A US federal judge has dismissed a $1.25bn racketeering lawsuit brought against ex-newspaper tycoon Conrad Black by Hollinger International.
Lord Black stepped down as Hollinger chief in November
The newspaper group had accused its former boss and other former executives of pocketing millions of dollars of the company's funds.
The judge however left the door open for Hollinger to re-file key charges.
Hollinger International ousted Lord Black as chief executive in November 2003, sparking bitter legal battles.
Hollinger International's racketeering charge against Lord Black centred around the accusation that he and other former directors had pocketed millions of dollars in non-competition fees and other payments after they allegedly sold newspapers for less than their market value.
The Chicago-based company said those actions constituted a violation of the US Racketeer Influenced and Corrupt Organizations Act, or RICO; and had been seeking damages of $1.25bn (£696m).
But US District Judge Blanche Manning on Friday granted a motion by the defendants to throw out the case.
Hollinger International told the judge that it was now considering whether to appeal.
Not over yet
The newspaper group's legal action against Lord Black is anyway far from over.
Rather than throwing out the charges because of any lack of substance either for or against, Judge Manning instead said in her ruling that the allegations should be dealt with under securities law, not anti-racketeering statutes.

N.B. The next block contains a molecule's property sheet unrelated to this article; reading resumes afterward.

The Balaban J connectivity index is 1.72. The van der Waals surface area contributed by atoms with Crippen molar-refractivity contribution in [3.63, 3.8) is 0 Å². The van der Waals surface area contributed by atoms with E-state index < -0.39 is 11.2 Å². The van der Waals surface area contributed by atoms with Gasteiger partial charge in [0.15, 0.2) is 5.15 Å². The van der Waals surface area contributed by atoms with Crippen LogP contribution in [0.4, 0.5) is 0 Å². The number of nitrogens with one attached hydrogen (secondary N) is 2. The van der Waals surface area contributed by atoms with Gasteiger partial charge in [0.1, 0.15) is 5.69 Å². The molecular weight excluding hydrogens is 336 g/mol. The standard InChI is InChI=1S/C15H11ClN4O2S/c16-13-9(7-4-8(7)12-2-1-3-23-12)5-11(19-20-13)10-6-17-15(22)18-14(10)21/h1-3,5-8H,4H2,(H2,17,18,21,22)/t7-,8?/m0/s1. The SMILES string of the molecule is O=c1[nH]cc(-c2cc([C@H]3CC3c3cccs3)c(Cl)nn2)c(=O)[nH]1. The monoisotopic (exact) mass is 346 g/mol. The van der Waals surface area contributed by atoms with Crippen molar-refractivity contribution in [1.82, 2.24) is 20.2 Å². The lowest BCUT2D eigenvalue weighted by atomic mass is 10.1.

Under US anti-racketeering law it was possible for Hollinger International to seek in damages triple the amount it alleged Lord Black to have stolen - $380.6m. Hence the $1.25bn figure.
"This court is not making any determination as to the validity of the fraudulent actions underlying these
claims," said Judge Manning.
Nathan Eimer, a lawyer for Lord Black, said the judge's ruling effectively eliminated two-thirds of Hollinger International's case against his client.
"I think this vindicates the defendant's decision to litigate this matter in court rather than in the press," Mr Eimer said.
Hollinger International's interim chairman and chief executive Gordon Paris said the court ruling was made "on technical grounds" and "does not in any way diminish the strength or merits of the breach of
fiduciary duty claims that have been asserted against these defendants".
Mr Paris added that the company "will pursue these claims aggressively and seek restitution".
In an earlier legal case between Hollinger International and Lord Black the newspaper group defeated his bid to sell the Telegraph newspapers at the start of this year.
The London-based Daily and Sunday Telegraph titles were subsequently sold by Hollinger International itself in June to the UK business tycoons the Barclay brothers.